Fig. 1
figure 1

Study design. CEA carotid endarterectomy, CTA computed tomography angiography, ECG electrocardiogram, MRA magnetic resonance angiography

Patient evaluation and data processing

DUS was performed by experienced sonographers and the NASCET-defined degree of ICAS was determined using internally validated classification criteria [28].

Peri- and post-procedural medication

Heparin was administered intraoperatively at therapeutic dosage, adjusted to body weight (100 IU/kg). Aspirin was continuously administered 100 mg daily, beginning prior to the surgery. Antihypertensive drugs and statins were prescribed according to updated treatment recommendations and adherence to drugs was controlled at follow-up visits.

Operation and postsurgical examinations

CEA was performed under general anaesthesia. The technical strategy by classical endarterectomy or eversion operation was adjusted to the individual anatomic findings. Resection of any part of the stenotic segment was performed without or with an interponate, when reconstruction was not possible or in cases of vessel kinking, independent of the classical thrombendarterectomy versus eversion strategy applied. Technical failure was detected if the plaque could not be removed as in the case of far distal location. Operation time was categorized at 75th percentile [29]. Patients were monitored for neurological and cardiovascular symptoms every 3 h on an intermediate care unit for at least 24 h after the operation and a neurological examination was carried out at day 3 and again prior to discharge.

Follow-up and endpoint assessment

Patients were asked to return to an out-patient follow-up visit consisting of a neurological and cardiovascular exam and a DUS of carotid arteries scheduled at day 30 post-procedure. Postoperative endpoint data of patients unable to attend the follow-up visit were abstracted from hospital charts and documents requested from general practitioners, neurologists and cardiologists. If follow-up was missing, the patient was censored at his last visit. The major combined endpoint MACCE consisted of stroke, MI or death within 30 days of the procedure. Every event was included. In case of multiple events per patient, only the first event was counted.


SPSS (version 23.0; Chicago, IL, USA) was used for analysis. Surgical, patient- and procedure-related variables were analysed by Cox regression (Tables 2, 3, 5 and Supplementary Tables 1, 2). Significant risk factors identified on univariate analysis (p < 0.05) and outcome predictors as found in other studies such as age, contralateral occlusion and diabetes mellitus were entered into multivariate regression (Table 3). The predictive power of a score containing factors found on multivariate analysis was assessed by receiver operating characteristic analysis. Continuous data were compared by Student’s T test. Significance was assumed at p < 0.05.


Patient population and baseline characteristics

Seven hundred and forty-eight consecutive patients with carotid artery stenosis underwent CEA, 184 (24.6%) being women, having a mean age of 69 ± 9 years. Additional baseline characteristics are displayed in Table 1. In total 486 (65%) patients had suffered an ipsilateral cerebrovascular event in the past 6 months before the operation, of which 208 were strokes, 278 were TIAs (77 patients with transient monocular blindness included). Among patients with prior stroke, the mRS was rated 3 or higher in 19.7% before the operation. The mean time from neurological events to the operation was 30 (± 36) days (27 ± 32 days for stroke versus 32 ± 40 days for TIA, p = 0.455). Three (0.4%) patients were operated on recurrent stenosis after previous CEA and five patients on recurrent stenosis after CAS (0.7%). Following the risk categories of the SAPPHIRE study, 178 (23.8%) patients met the high-risk criteria and 81 (10.8%) patients would have been excluded from the SAPPHIRE study due to expected very high risk.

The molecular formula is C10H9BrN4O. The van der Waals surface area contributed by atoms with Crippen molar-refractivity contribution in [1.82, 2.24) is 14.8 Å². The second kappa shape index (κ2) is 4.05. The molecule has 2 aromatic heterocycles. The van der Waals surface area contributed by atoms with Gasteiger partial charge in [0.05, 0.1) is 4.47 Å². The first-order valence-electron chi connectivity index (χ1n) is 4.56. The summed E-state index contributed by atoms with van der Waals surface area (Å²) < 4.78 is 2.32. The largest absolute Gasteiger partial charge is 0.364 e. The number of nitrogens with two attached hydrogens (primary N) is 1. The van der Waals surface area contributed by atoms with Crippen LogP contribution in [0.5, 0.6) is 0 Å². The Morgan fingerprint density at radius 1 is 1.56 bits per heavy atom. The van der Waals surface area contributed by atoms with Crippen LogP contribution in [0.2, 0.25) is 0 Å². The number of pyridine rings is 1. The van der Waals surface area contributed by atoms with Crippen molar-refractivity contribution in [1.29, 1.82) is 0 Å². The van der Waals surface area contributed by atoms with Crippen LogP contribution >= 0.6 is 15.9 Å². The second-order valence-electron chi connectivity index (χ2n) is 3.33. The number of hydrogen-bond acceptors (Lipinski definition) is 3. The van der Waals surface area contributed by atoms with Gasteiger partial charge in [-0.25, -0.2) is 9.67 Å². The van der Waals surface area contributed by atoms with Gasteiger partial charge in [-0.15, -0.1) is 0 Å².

Table 1 Baseline and procedure related characteristics

Acute CEA results

Overall technical success was achieved in 733 patients (97.9%). In 10 patients (1.3%) the stenosis could not be operated on due to anatomic reasons not revealed by preoperative DUS and missing a preoperative angiography. In six patients (0.8%) detailed data were missing.

Observed events

Follow-up at 30 days was completed for 94.4% of the population. Overall, 50 patients (6.7%) experienced a perioperative MACCE event within 30 days of the procedure, of which 41 (5.5%) were strokes, 8 (1.1%) were MIs and one patient died (0.1%). Table 2 shows the event rates depending on symptomatic status. Most of these events (n = 39, 78%) happened within post-operative day 3 and 20 (40%) were occurring on the day of the operation. Sixty-one percent of all strokes were disabling (mRS ≥ 3; n = 25; mean 3.22 ± 1.42, range 1–6). MI’s were mostly NSTEMIs (87.5%; mean time to event 2.9 ± 3.2 days, range 1–10). Left ventricular function deteriorated in two cases after perioperative MI. Myocardial biomarkers of patients with MI were Troponin T [mean ± SD (range) 2.03 ± 1.94 (0.07–5.7) (ng/ml), CK 819.6 ± 432.8 (130–1296) (U/l) and CK-MB 106.9 ± 53.6 (33–172) (U/l)].